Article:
John's Blog

The Blog of John Gibson, PhD

Stress (part I)

Here’s a simple definition of stress: When environmental demands exceed our psychological, social, and material resources, we experience stress. Or rather, a stress response.

Unfortunately the word “stress” has become an elastic, all-purpose term. It gets stretched in different directions to cover words like stressor, stress response, anxiety, and indeed the entire stressful person-environment transaction.

For the record, a stressor is typically external to us. A long commute, a whopping bill, a critical boss. We can point to stressors. A stress response, in contrast, is what your body goes through when you experience stress (for instance, stress hormones pouring into the blood stream). Anxiety, which may occur when we are experiencing stress, is more akin to apprehension—but it can occur in the absence of an identifiable stressor.

Back to the definition of stress: ‘’…When demands exceed resources…”

Sometimes when I ask people about stress, it’s easier to ask them about the “demands” that are being placed on them. Who or what in the environment is asking something of you? If your boss wants a project done by tomorrow, that’s a demand. If the road is congested with traffic, that’s a demand. And if a hungry lion shows up in your front yard, that’s a demand, too. The demand side of the stress equation basically means that some person, thing, or situation requires that you respond.

The other side of the stress equation is the resources we need to respond to the demands. The most obvious resource that everybody thinks about is time. But we forget that attention is just as precious as time, as is physical energy. Moreover, competence or skill is a resource (try changing a tire when you don’t know how), as is money, and the emotional support of family and friends. Resources can be psychological, social, physical, or material.

If, when the demands come, we have plenty of resources, we’re in good shape. If you’ve got plenty of money (resource) in the bank when that credit card bill shows up (demand), no problem. If you’re boss wants you to complete a certain project (demand) by a certain deadline, using a certain computer program, and you’ve got plenty of time (resource) and skill with computers (resource), again, no worries. But if you’re aging parent is sick (demand), and you don’t have sufficient time (resource) to attend to them, or enough money (resource) to buy services for them, you’ll experience a stress response.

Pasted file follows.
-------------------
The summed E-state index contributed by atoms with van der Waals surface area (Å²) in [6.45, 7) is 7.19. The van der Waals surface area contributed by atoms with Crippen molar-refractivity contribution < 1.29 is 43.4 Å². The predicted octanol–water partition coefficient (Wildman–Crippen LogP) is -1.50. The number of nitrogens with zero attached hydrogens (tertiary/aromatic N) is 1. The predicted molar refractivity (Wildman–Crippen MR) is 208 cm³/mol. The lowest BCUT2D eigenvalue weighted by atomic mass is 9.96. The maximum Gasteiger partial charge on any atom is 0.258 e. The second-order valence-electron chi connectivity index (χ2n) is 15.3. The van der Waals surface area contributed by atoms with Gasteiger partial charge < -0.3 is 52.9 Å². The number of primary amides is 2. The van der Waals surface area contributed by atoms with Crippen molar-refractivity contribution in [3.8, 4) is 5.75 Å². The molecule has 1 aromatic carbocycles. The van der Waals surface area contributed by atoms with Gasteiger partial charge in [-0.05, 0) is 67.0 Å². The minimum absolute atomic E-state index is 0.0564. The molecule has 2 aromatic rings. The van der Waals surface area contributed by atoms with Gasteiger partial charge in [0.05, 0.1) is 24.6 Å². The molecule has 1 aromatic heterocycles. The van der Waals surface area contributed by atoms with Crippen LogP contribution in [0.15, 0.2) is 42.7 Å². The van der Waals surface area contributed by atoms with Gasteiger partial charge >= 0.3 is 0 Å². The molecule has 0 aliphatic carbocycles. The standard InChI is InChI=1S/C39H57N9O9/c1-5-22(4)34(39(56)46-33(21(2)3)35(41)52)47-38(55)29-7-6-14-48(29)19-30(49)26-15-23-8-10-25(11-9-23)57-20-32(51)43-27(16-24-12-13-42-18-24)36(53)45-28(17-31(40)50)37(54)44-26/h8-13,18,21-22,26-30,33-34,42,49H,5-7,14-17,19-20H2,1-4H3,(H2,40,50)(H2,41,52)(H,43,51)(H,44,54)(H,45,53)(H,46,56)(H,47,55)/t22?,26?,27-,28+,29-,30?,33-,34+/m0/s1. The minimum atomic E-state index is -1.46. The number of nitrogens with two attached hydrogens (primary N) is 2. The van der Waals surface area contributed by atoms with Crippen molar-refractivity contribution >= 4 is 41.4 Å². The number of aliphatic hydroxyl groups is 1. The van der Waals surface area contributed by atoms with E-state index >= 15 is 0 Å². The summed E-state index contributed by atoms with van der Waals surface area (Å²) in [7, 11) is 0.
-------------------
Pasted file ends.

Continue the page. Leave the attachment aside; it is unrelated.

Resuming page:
There are a couple of things to remember about stress. One is that stressors don’t have to be big to count. There are some life events that everybody finds stressful: divorce, death of a loved one, house fire, and so on. But many of the demands that are being placed on you are in fact daily, small events. There is a body of research evidence that indicates that these “daily life hassles” are just as important as large scale stressful life events, if not more-so. Any single hassle may not be all that difficult to cope with, but when you experience several of them over the course of any one day, your store of resources, especially time, attention, and energy, gets depleted.

The second thing to remember is that stress in the short-run isn’t necessarily a bad thing. If that lion really does show up in your front yard, your body’s stress response will be your friend—it’ll help you run faster than you could otherwise. But it’s not short-run stress that hurts us; it’s prolonged stress. When we experience stress for long periods of time, with few opportunities for relief, our minds and bodies suffer. We become preoccupied with the demands, our attentional processes narrow, and we experience fatigue, tension, and finally exhaustion.

Of course, no one escapes stress. The environment is filled with challenges, threats, and demands. But how do we cope? Stayed tuned for part II.